The books on offer to children when they have reached the stage of reading independently ought to be the finest that writers, illustrators and publishers can conspire to produce. Otherwise, why should the young reader continue reading? There are few real stinkers among the latest batch of "first readers", but quite a number of shrug-the-shoulder, so-so efforts with a been-there-done-that feel about them. For an adult reviewer to be disappointed by an insipid title is one thing, but the effect on an eager six-year-old could be disastrous.
The best books fizz with energy and ingenuity, both writer and illustrator showing an evident delight in engaging the interest of young readers. One such is Police Cat Fuzz by Karen Wallace, illustrated by Trevor Dunton (First Young Puffin, pound;3.99), easily the best book reviewed here. Fuzz wants to join the police force to prove that cats are as smart as dogs when it comes to catching criminals. The villains, Wrestler and Rat, are masters of disguise, but are always recognisable in Dunton's lively artwork. Wallace is not being originally witty when she writes: "It is a well-known fact that the best policemen have huge feet so that they can stamp out trouble, fast", but she is crediting young minds with an ability to appreciate the joke.
The Witch's Dog and the Crystal Ball by Frank Rodgers (Colour Young Puffin, pound;3.99) makes a good companion title by virtue of the fact that in this story the dog, Wilf, has to put up with taunts from Sly Cat and Tricky Toad who claim that dogs just weren't made to be witches' companions. The interaction of text and pictures is crucial at this stage of reading development - to engage interest and to provide visual clues for reading. The picture of a tiny broomstick flying up a wizard's nose performs both duties.
Jeremy Strong and Nick Sharratt ought to be a dream team, but their new First Young Puffin, The Monster Muggs (pound;3.99), is a disappointment. The story begins with bottom-humour and ends with scary face-pulling, but never amounts to much else.
Sharratt's artwork is not only below standard but strangely coloured, as if he was using up some cheap paints.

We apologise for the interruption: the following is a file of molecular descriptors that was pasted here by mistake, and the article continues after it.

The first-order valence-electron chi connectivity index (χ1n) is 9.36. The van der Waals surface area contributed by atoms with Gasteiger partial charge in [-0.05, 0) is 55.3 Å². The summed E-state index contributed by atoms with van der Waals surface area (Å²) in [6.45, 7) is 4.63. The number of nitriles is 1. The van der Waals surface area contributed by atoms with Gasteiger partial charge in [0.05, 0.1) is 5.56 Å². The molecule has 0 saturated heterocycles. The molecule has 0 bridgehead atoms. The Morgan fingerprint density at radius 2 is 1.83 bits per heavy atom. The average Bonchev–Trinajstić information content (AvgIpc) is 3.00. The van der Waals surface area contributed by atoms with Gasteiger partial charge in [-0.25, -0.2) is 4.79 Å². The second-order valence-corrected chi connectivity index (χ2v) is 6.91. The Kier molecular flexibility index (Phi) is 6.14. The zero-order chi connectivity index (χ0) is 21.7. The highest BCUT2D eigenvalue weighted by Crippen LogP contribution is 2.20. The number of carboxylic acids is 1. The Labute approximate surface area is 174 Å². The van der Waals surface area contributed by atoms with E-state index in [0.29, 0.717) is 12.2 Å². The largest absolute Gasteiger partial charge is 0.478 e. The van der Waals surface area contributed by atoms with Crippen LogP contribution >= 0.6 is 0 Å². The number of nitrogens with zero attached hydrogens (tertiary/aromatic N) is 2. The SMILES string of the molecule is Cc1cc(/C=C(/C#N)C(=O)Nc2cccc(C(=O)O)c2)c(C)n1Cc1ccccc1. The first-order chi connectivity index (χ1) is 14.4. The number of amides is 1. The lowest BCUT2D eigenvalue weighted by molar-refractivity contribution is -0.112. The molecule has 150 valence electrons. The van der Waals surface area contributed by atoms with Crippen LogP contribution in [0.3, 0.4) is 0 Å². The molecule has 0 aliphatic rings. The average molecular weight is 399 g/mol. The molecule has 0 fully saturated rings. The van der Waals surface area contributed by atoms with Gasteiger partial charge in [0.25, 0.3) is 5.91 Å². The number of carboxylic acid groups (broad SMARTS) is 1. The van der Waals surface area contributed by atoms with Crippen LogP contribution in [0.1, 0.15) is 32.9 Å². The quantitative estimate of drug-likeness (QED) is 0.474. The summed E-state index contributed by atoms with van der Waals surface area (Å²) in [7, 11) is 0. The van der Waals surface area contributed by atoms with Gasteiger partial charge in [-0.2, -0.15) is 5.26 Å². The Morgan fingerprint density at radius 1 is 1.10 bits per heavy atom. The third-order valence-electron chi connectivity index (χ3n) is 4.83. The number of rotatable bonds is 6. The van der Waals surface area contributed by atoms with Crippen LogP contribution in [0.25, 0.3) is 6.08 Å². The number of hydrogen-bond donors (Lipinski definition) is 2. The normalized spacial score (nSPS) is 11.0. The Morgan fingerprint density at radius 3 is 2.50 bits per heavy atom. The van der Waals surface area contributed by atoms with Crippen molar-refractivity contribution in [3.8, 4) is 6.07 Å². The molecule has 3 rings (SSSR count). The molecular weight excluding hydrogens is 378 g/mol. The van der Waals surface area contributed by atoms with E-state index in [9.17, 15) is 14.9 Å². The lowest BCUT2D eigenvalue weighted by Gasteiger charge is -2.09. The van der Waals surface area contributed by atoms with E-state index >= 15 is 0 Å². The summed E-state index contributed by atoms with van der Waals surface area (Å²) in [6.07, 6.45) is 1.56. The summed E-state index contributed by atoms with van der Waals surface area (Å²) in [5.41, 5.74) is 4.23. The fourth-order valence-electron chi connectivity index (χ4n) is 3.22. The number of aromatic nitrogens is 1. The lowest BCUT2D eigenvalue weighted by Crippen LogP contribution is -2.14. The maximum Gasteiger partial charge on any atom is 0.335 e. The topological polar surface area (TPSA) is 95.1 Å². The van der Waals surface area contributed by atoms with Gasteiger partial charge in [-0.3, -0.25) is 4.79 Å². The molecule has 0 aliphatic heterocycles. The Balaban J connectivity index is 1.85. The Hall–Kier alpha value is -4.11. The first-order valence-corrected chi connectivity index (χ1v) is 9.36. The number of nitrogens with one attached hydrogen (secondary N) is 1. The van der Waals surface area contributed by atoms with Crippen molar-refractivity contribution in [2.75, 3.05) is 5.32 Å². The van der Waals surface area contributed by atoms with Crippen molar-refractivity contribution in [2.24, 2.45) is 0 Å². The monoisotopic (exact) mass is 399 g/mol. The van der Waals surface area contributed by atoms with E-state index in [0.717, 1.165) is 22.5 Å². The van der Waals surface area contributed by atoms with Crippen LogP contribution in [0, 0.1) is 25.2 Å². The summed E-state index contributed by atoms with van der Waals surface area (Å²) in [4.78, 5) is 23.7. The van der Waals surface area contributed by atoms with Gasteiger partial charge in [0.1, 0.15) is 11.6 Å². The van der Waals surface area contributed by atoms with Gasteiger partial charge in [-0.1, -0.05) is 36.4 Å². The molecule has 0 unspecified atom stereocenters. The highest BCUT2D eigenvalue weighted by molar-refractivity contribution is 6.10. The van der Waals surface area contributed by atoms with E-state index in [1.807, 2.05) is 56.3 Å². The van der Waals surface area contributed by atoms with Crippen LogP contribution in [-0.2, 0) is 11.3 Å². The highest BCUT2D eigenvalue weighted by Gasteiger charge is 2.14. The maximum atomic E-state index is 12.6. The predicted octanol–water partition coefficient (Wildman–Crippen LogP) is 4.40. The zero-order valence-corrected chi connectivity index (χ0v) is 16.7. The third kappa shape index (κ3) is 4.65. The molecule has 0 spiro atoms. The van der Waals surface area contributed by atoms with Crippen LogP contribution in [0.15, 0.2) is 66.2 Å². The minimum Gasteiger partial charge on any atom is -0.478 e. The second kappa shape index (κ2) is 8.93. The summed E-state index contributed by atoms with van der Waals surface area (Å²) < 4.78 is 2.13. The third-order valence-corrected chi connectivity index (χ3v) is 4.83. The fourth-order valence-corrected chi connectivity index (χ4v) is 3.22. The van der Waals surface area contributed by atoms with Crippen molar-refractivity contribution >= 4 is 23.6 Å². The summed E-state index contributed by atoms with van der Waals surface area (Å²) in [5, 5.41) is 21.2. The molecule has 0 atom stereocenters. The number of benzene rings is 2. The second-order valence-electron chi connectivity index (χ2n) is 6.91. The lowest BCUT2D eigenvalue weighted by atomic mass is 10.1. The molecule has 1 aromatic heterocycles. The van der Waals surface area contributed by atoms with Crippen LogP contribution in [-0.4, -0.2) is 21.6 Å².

The Adventures of Captain Pugwash is a television tie-in series. Sue Mongredien (who has written some Sleepover Club titles) has adapted the television stories based on John Rya's original Pugwash books. The result is a set of brief adversarial tales, narrated with economy and humour. The Double-Dealing Duchess (Red Fox, pound;2.99), in which Cut-Throat Jake's mum dresses herself up as an aristocrat, is especially enjoyable. The jovial and continually gullible Pugwash with his "shivering sharks" and "cackling catfish" is an appealing character. A companion title, Best Pirate Jokes, compiled by Ian Rylett, although full of groaners will attract the nibbling reader. Jokes, after all, can introduce children to puns and homophones. "When is a boat the cheapest? When it's a sail boat." Another reworked series has been concocted from Hugh Lofting's Doctor Dolittle books, "retold" by Charlie Sheppard (Red Fox, pound;2.99). The result is a saccharine presentation of the original, but one that will appeal to children's instinctive love of animals.
Fans of Joyce Dunbar's Mouse and Mole will want to get hold of a new triplet of delightfully simple stories, Hip-Dip-Dip With Mouse and Mole (Corgi Pups, pound;3.50). Mouse helps Mole make up his mind; Mole is frightened by some billowing white sheets; and in the last story Mole is a rather selfish nurse to Mouse, despite his best intentions.
Several titles in the Arthur series by Marc Brown (Red Fox, pound;2.99) introduce the idea of characters day-dreaming, which is rendered in italics. Arthur and the Lost Diary and Arthur Rocks With Binky are more sophisticated than their appearance implies - ideal for pupils who are ready to read on their own at seven or eight, rather than six.
Those who like lots of speech bubbles and prominent illustration will enjoy Bob Wilson's series for Macmillan, Pump Street Primary. Number 1, Dangerous Daisy, is a good starting-point, although there is no need to read the six simultaneously published books (pound;3.50 each) in sequence, as each individual title features a different central character.
Daisy Poborski is the kind of girl who holds scissors up to her eyes to see if they're sharp. When it comes to preparing a birthday surprise for the headteacher, Miss Twigg resorts to her tried-and-tested damage-limitation ploys, but to no avail. Lots to amuse adults, particularly the spoof Qamp;A extracts from "A Guide For Trainee Teachers".
Michael Thorn is deputy head of Hawkes Farm primary school, Hailsham, East Sussex